With all that turnover, there are questions everywhere. Can Danny Amendola replace Welker in the slot and develop the kind of synchronicity Brady and Welker had? Can rookie receivers Aaron Dobson and Josh Boyce adjust to life in the NFL and grasp the New England offense? Is Dobson the kind of big (6-3, 204), deep threat the Patriots haven’t had since Randy Moss left? Are wide receiver Kenbrell Thompkins and tight end Zach Sudfeld, both undrafted rookies, really steals or just training camp stars who will flop in game situations? Can Julian Edelman handle an increased workload? Will Michael Jenkins contribute or just be another veteran-receiver free-agent failure? Can any of the six tight ends on the roster make anyone forget about Hernandez? None of those questions will be answered in full after one preseason game, but the process will be under way.

How long, and fast,
will Brady play?

In last year’s preseason opener, Brady was only on the field for the first two series. That seems like the right amount of time a future Hall of Famer needs in such situations, especially when you recall that Will Smith sacked Brady from behind to end that first series, slamming the quarterback to the turf and forcing a fumble.

Maybe Brady will see that kind of short time again tonight, but given all the changes at receiver, there’s a chance he’s out there longer. If he plays a full quarter, you’ll know Bill Belichick believes there’s some extra work to be done in the passing game. If Brady plays a full half, you’ll know the coach believes there’s a lot of extra work to be done.

It will also be worth nothing how often Brady, or any of the quarterbacks, employs the no-huddle. An up-tempo approach has been a critical part of the New England offense the last two years, but can it carry over into this season? Once again, all the offensive turnover is at the heart of this question. Are all the new faces familiar enough with the offense to make the no-huddle a viable option? What happens tonight may start to provide an answer.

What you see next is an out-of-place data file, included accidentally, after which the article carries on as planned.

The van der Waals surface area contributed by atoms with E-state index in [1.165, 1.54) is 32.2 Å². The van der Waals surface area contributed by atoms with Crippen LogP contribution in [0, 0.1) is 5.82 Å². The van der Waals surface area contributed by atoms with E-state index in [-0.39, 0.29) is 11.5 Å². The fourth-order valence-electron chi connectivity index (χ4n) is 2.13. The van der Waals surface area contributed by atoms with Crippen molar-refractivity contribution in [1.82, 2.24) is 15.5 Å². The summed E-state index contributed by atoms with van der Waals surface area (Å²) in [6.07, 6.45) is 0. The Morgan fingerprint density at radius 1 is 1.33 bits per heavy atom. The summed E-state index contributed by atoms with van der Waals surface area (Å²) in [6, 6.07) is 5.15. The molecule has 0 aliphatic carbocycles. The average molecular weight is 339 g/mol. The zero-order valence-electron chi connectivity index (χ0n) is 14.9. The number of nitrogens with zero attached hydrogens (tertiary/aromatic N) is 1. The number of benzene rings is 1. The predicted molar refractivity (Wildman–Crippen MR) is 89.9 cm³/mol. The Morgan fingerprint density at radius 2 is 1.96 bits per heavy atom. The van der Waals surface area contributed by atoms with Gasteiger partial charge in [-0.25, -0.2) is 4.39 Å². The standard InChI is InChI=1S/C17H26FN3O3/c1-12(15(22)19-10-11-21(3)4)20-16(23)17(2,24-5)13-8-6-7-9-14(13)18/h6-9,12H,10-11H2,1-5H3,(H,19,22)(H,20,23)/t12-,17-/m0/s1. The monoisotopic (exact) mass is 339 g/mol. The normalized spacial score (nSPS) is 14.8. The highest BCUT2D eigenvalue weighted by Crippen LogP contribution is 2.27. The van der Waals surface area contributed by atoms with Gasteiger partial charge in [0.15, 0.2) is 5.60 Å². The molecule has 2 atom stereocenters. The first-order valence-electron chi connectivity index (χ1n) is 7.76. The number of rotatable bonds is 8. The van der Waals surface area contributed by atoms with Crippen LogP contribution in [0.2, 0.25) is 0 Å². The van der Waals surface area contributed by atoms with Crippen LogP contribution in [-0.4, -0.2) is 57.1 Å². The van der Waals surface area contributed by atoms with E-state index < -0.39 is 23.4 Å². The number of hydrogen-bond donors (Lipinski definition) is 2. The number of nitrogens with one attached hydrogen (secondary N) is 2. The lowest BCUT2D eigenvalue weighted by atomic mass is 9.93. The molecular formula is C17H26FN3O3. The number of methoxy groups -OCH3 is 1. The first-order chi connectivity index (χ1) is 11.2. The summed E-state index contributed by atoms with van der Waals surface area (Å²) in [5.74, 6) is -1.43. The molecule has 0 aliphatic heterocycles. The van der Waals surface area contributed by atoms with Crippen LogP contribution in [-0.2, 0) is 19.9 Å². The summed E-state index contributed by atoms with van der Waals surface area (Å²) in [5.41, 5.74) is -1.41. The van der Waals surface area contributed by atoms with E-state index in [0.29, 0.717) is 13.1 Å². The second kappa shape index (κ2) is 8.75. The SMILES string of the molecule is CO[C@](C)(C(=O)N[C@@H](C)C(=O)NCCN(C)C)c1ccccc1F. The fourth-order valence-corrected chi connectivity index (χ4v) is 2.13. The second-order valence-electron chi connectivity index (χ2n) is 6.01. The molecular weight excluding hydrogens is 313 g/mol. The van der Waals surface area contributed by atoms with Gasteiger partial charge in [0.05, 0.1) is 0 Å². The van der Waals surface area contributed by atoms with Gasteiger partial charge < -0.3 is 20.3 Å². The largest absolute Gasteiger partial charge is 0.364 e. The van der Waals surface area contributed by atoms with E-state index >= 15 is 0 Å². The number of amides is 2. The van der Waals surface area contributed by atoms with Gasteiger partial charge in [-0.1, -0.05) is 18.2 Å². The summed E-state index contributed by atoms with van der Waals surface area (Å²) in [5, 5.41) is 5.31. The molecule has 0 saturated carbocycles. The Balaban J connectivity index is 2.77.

Defense up the middle

The old baseball adage applies here because the only place the Patriots will make a definite change on defense is in the middle of the line, and there’s a possibility for change in the middle of the secondary. Veteran Tommy Kelly was signed to fill the void at defensive tackle left by Kyle Love and Brandon Deaderick, and it will be interesting to see how much pressure he can take off New England’s defensive anchor, Vince Wilfork, and put on the opposition. Marcus Forston, who was on the Patriots practice squad last year, has had a good training camp and will probably get plenty of time against the Eagles to build on that performance.

Devin McCourty is locked in at one safety spot and the man who started next to him last year, Steve Gregory, is back, but veteran newcomer Adrian Wilson has been pushing Gregory for playing time. Belichick has also been using some three-safety looks, and there’s competition there as well between second-year player Tavon Wilson and rookie Duron Harmon.

The clipboard carriers

Another time-honored preseason tradition is evaluating the backup quarterbacks, and the Patriots have a pair of noteworthy players behind Brady. Ryan Mallett will likely be first off the bench, and the third-year man from Arkansas will be auditioning for his next team as much as trying to cement his role as the No. 2 quarterback in New England. Mallett probably doesn’t want to spend the next three or four years as Brady’s backup, and the Patriots would like to get as much as they can for him in a trade. For that happen, he needs to display more accuracy than he has in the past. Mallett has shown a major league arm, but only minor league control.

Last, but certainly not least in the eyes of many, is Tim Tebow. The mania-inducing quarterback has struggled in training camp with poor throws and poor decisions. But maybe he’s best suited for game action where he can harness some of his magic to move the chains and lead the troops, even if they are third string. Or maybe he’ll be making one of his final appearances on an NFL field.

(Tim O’Sullivan can be reached at 369-3371 or tosullivan@cmonitor.com or on Twitter @timosullivan20.)